Unable to eliminate the mujahedeen, the Soviets withdrew their troops from Afghanistan in February 1989, though they continued military and economic support until the U.S.S.R. collapsed in January 1992. The end of the Cold War wrought profound changes in the region. Once the Soviet threat was gone, Washington turned away from Afghanistan and Pakistan, shifting its political and military might toward the oil-rich Persian Gulf, and its economic attention toward India's much larger consumer market. The resulting power vacuum opened the doors to a regional power struggle, as neighboring states intervened in Afghan politics for their own ends. Especially important was a three-way struggle between Pakistan, Saudi Arabia, and Iran, all of which wanted access to the markets and Muslims of Central Asia, and to deny those things to their rivals. In the chaos that ensued, Afghanistan descended into factional fighting and regional fragmentation.
In 1994, the Taliban, a movement of Islamist religious students, emerged in reaction to widespread lawlessness in the south. Trained primarily in the religious colleges of Pakistan, the Taliban gained control of almost all of Afghanistan. When the Taliban gained Jalalabad in 1996, they began a partnership with Osama bin Laden and his Al Qaeda organization. Over the next few years, the Taliban-Al Qaeda nexus became more puritanical and intolerant of Afghanistan's northern minorities. Large numbers of Pakistani "volunteers" joined the movement. During the 1990s, Al Qaeda became increasingly aggressive, targeting the U.S. in several high-profile operations, culminating in the attacks of Sept. 11, 2001. The U.S. response to those attacks led to the implementation of an interim government in December 2001, headed by moderate Pushtun tribal chieftain Hamid Karzai.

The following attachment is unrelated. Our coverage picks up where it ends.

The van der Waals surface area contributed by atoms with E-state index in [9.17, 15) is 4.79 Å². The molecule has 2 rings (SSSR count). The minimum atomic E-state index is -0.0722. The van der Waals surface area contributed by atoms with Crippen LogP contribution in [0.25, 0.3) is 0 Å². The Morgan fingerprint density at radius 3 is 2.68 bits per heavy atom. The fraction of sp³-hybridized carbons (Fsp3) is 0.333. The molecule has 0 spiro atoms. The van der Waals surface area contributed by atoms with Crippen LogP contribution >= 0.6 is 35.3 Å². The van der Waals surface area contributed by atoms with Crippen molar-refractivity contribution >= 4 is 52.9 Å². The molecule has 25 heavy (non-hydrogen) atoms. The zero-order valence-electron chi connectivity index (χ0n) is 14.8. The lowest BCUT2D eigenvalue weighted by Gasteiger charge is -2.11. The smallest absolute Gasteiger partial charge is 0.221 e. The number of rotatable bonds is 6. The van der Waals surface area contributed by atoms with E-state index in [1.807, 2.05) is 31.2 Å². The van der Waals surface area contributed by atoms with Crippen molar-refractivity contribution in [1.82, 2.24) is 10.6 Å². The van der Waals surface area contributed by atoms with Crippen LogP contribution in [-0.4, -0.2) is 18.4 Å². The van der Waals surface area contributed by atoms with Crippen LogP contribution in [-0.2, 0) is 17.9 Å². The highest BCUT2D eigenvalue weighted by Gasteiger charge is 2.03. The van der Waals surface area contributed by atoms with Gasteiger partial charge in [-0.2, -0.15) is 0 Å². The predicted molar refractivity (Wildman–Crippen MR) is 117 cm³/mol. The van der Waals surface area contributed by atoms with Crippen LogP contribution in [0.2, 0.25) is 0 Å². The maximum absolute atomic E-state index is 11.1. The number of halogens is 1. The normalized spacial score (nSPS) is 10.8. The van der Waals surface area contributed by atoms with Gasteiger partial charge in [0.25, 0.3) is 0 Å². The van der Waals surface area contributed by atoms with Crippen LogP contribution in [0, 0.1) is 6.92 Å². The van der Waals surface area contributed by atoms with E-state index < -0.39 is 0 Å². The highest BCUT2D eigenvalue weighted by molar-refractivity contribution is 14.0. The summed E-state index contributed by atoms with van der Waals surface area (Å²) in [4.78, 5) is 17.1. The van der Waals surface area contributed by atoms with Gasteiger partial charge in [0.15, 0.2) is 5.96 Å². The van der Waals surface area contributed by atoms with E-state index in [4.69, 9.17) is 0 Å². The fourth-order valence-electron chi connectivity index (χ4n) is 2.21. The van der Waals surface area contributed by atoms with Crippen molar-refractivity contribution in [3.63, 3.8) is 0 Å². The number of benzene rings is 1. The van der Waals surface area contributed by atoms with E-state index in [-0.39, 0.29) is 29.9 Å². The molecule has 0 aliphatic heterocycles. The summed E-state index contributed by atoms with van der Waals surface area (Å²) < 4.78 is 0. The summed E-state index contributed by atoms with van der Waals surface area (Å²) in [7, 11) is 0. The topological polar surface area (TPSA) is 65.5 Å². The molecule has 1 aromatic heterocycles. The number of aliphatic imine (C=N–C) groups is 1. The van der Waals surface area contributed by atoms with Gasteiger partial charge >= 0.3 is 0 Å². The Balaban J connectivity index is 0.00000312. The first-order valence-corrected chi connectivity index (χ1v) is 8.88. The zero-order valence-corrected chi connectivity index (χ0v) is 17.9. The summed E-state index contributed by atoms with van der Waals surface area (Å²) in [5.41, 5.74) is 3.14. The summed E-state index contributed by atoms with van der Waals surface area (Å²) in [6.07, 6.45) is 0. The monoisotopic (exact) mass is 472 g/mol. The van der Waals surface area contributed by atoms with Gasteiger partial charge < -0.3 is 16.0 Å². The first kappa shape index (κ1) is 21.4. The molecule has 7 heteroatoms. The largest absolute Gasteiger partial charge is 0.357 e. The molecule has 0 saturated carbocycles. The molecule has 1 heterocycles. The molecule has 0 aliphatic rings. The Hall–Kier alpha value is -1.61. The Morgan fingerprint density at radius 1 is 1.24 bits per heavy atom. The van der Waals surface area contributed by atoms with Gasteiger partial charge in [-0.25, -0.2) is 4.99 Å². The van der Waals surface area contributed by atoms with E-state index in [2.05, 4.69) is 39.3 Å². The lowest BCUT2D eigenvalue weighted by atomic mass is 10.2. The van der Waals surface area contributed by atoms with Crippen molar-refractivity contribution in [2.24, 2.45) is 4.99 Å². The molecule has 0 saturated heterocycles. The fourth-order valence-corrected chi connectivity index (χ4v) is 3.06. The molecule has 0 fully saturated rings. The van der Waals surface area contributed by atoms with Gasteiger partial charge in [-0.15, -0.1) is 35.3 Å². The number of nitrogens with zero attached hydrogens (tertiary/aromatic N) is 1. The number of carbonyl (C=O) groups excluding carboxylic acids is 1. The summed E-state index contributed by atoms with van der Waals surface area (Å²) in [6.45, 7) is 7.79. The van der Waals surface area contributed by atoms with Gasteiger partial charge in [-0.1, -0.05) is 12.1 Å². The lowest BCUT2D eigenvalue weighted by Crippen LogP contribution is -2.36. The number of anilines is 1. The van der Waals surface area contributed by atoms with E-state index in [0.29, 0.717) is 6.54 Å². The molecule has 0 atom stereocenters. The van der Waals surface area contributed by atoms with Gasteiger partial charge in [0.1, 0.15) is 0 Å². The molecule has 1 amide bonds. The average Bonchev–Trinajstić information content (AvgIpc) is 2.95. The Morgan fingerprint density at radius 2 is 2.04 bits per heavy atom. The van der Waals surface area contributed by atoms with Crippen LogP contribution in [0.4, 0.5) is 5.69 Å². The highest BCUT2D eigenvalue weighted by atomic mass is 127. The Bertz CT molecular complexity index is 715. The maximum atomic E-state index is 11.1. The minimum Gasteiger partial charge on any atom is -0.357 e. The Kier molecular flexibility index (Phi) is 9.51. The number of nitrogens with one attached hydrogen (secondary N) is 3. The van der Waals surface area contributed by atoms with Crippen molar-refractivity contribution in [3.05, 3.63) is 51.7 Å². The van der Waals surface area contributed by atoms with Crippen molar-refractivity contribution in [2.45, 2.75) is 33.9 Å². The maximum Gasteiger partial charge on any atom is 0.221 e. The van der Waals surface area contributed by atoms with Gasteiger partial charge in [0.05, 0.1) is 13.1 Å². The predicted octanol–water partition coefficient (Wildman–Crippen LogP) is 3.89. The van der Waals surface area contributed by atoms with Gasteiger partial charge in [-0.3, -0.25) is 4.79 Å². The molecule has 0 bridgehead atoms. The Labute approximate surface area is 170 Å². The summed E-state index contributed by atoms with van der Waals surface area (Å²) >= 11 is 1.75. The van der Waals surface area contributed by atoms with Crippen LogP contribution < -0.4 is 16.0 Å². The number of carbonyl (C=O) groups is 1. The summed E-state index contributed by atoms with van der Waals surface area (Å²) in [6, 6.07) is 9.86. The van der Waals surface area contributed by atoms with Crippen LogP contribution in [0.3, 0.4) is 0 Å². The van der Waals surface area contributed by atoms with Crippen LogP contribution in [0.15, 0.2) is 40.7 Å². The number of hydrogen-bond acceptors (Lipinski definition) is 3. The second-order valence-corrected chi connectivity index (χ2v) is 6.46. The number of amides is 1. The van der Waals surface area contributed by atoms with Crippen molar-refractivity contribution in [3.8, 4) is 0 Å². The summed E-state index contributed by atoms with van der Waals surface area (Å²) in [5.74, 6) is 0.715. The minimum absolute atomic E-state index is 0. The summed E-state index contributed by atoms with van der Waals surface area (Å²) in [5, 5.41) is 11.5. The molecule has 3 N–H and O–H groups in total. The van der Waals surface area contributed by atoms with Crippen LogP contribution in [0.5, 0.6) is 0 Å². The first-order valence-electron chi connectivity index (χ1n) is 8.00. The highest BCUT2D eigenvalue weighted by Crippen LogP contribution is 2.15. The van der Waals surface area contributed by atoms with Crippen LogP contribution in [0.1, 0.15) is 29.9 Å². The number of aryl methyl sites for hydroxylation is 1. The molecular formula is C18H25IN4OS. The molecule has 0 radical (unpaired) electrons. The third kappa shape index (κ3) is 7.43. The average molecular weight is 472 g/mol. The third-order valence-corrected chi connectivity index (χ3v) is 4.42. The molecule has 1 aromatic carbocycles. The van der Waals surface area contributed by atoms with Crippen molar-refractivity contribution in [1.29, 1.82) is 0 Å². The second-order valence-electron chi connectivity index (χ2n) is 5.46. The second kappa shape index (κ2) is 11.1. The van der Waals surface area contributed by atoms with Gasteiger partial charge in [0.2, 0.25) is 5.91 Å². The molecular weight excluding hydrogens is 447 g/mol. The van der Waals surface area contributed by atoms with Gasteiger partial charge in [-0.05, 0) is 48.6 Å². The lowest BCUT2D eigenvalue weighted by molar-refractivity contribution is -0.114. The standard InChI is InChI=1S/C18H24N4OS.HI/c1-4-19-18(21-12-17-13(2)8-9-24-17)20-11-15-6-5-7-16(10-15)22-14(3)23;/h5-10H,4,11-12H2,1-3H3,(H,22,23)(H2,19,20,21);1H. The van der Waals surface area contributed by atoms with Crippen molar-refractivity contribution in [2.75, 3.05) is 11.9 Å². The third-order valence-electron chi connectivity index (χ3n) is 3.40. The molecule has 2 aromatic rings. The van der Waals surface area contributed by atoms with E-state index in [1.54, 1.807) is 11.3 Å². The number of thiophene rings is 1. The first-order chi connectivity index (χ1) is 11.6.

Afghanistan today is once again a country defined by localism. Afghanistan's ethnic mélange, reinforced by varying Islamic practices and terrain so rugged that dialects can change from one valley to the next, has produced a country where Pushtuns, Tajiks, Hazaras, Uzbeks, and 20-odd other groups tend to live in separate areas and reinforce their differences in numerous ways (religious practice, dialect, facial features, dress, etc.). The Northern Alliance, for example, can be understood as a collection of militias primarily constructed along ethnic lines. The militias, in turn, have several factions. In other words, the Northern Alliance is made up of hundreds of small groups of armed men who share local qawm identity and who are affiliated with one of the larger factions (not always permanently).
It is difficult to find Afghan leaders today who do not make a virulent blend of radical Islam, gratuitous violence, and control of some portion of the illicit economy the foundation of their authority. More traditional elements of political authority -- such as Sufi networks, royal lineage, clan strength, age-based wisdom and the like -- still exist and play a role, but it is unclear how potent or resilient these sources of authority are. Afghanistan's interim leader, Hamid Karzai, is relying on these traditional sources of authority in his challenge to the warlords and older Islamist leaders. He embodies this struggle for the soul of Afghanistan.
As for sentiments toward the U.S., Islamists in Afghanistan have questioned Washington's involvement in the region. While the U.S. government claims that its interest is to foster democracy, its actions often seem to be more about preserving market access for American companies. Islamists see those market interests as counter to their religious beliefs and resist the potential undermining of Islamic economic, political, and cultural interests. They also question U.S. support for Israel and for the so-called moderate Arab regimes, which have tended to be corrupt, un-democratic, and, therefore, unacceptable as leaders of the Arab or Islamic world.
-- Damage Assessment